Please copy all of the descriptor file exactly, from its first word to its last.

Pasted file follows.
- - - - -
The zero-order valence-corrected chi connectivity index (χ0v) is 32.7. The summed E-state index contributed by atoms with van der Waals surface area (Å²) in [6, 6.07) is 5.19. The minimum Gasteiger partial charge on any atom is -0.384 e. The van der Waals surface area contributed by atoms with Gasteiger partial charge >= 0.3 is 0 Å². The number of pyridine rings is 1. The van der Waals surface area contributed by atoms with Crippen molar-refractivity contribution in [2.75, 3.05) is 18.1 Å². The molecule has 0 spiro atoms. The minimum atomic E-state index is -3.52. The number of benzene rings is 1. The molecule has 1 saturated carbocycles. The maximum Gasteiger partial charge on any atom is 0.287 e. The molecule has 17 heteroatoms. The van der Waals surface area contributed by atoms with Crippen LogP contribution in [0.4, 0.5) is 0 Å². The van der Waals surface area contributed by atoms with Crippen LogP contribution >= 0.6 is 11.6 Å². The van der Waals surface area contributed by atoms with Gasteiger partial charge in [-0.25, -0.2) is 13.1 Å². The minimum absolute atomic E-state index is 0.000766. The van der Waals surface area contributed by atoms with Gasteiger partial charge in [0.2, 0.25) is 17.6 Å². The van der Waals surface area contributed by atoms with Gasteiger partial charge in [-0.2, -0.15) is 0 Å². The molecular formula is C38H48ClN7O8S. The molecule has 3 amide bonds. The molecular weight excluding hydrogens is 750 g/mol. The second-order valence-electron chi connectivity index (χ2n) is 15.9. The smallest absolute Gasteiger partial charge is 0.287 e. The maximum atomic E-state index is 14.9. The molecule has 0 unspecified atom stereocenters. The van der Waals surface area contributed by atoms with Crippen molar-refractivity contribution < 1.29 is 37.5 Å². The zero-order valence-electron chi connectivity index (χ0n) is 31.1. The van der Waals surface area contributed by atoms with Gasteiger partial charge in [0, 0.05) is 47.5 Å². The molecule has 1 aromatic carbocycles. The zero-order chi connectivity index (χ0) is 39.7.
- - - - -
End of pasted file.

The zero-order valence-corrected chi connectivity index (χ0v) is 32.7. The summed E-state index contributed by atoms with van der Waals surface area (Å²) in [6, 6.07) is 5.19. The minimum Gasteiger partial charge on any atom is -0.384 e. The van der Waals surface area contributed by atoms with Gasteiger partial charge >= 0.3 is 0 Å². The number of pyridine rings is 1. The van der Waals surface area contributed by atoms with Crippen molar-refractivity contribution in [2.75, 3.05) is 18.1 Å². The molecule has 0 spiro atoms. The minimum atomic E-state index is -3.52. The number of benzene rings is 1. The molecule has 1 saturated carbocycles. The maximum Gasteiger partial charge on any atom is 0.287 e. The molecule has 17 heteroatoms. The van der Waals surface area contributed by atoms with Crippen LogP contribution in [0.4, 0.5) is 0 Å². The van der Waals surface area contributed by atoms with Crippen LogP contribution >= 0.6 is 11.6 Å². The van der Waals surface area contributed by atoms with Gasteiger partial charge in [-0.25, -0.2) is 13.1 Å². The minimum absolute atomic E-state index is 0.000766. The van der Waals surface area contributed by atoms with Gasteiger partial charge in [0.2, 0.25) is 17.6 Å². The van der Waals surface area contributed by atoms with Gasteiger partial charge in [-0.2, -0.15) is 0 Å². The molecular formula is C38H48ClN7O8S. The molecule has 3 amide bonds. The molecular weight excluding hydrogens is 750 g/mol. The second-order valence-electron chi connectivity index (χ2n) is 15.9. The smallest absolute Gasteiger partial charge is 0.287 e. The maximum atomic E-state index is 14.9. The molecule has 0 unspecified atom stereocenters. The van der Waals surface area contributed by atoms with Crippen molar-refractivity contribution < 1.29 is 37.5 Å². The zero-order valence-electron chi connectivity index (χ0n) is 31.1. The van der Waals surface area contributed by atoms with Gasteiger partial charge in [0, 0.05) is 47.5 Å². The molecule has 1 aromatic carbocycles. The zero-order chi connectivity index (χ0) is 39.7.